Modernism for an Egyptian Myth

Matthias Pintscher
The New York Times

By Allan Kozinn

Looking at the program that Christoph Eschenbach and the New York Philharmonic performed at Avery Fisher Hall on Thursday evening, you might think that the only link among the three works was between Berg’s Violin Concerto and Schoenberg’s arrangement of Brahms’s Opus 25 Piano Quartet. Berg, after all, was Schoenberg’s disciple, and his concerto combines Schoenberg’s 12-tone method with a current of Romanticism that ties it to the Brahms. In the Brahms itself, the music’s 19th-century harmonies are tempered by Schoenberg’s overtly modernist brass and percussion touches.

But as it turned out, the program’s 21st-century curtain-raiser, Matthias Pintscher’s “towards Osiris” (2005), though couched in a harmonic and rhythmic language far denser than Berg’s or Schoenberg’s, had at least tenuous connections to both works.

Mr. Pintscher’s score was inspired by the myth of Osiris, the ancient Egyptian god of fertility, who is murdered and dismembered by his brother, Set, the god of war and chaos, and reassembled and revived by his sister-wife, Isis. Just as Schoenberg used his Brahms orchestration as an opportunity to experiment freely with contemporary sonorities that pull the music far beyond the implications of the original, Mr. Pintscher saw the possibility of using intense dissonance and a freewheeling, virtuosic approach to orchestration as a way to get to the emotional heart of the Osiris story.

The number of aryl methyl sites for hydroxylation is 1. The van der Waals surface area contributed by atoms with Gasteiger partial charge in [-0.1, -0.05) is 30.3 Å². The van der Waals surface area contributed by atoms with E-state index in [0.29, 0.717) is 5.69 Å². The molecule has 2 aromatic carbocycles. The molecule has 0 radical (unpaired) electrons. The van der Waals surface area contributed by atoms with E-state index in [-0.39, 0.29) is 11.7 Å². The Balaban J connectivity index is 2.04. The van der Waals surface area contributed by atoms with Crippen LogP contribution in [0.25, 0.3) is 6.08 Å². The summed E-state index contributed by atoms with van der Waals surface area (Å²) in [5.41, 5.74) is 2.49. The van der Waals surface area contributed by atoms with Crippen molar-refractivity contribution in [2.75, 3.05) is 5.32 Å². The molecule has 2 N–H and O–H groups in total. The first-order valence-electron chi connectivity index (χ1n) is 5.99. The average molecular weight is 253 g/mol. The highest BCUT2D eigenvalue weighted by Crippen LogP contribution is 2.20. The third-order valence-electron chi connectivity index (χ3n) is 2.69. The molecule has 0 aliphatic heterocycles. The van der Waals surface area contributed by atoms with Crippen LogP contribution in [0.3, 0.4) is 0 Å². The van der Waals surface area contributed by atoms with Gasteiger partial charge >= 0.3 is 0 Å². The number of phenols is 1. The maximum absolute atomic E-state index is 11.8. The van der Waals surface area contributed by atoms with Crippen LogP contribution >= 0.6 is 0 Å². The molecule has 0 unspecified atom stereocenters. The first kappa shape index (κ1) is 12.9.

This version of the work goes only part of the way: “towards Osiris” is a study for a larger piece, “Osiris” (2007). But it traces the arc of the story, starting with an impenetrably cacophonous introduction that captures Set’s anger and violence, and ending with a serene, rising string figure that suggests Osiris’s transformation by Isis.

Compressed as the story is, Mr. Pintscher covers considerable ground in his alluringly amorphous woodwind writing, dazzlingly tactile percussion scoring and passages in which orchestral colors morph constantly.

The Berg, if not as overtly programmatic as Mr. Pintscher’s score, has a subtext: Berg’s sorrow over the death of Manon Gropius, the daughter of Alma Mahler and her second husband, the architect Walter Gropius. And just as the atonality of the Pintscher melts in its concluding bars, the Berg ends with a transfiguring set of variations on a Bach chorale.

Mr. Eschenbach and Pinchas Zukerman, the soloist, offered a surprisingly tepid reading of this emotional work. Mr. Zukerman produced a centered tone and gave the line some color — singing here, bitter there — but his phrasing was easygoing and distant. The orchestra sounded as if its thoughts were elsewhere too.

The Brahms-Schoenberg was an entirely different story. The work itself is full of surprises: the piano writing is so fully integrated into the orchestration that if you did not know the original, you would be hard pressed to imagine it. Mr. Eschenbach and the players reveled in its extremes, particularly in the marchlike section of the Andante con moto and the blustery brass and percussion scoring in the finale, in which the orchestra was at its vigorous best.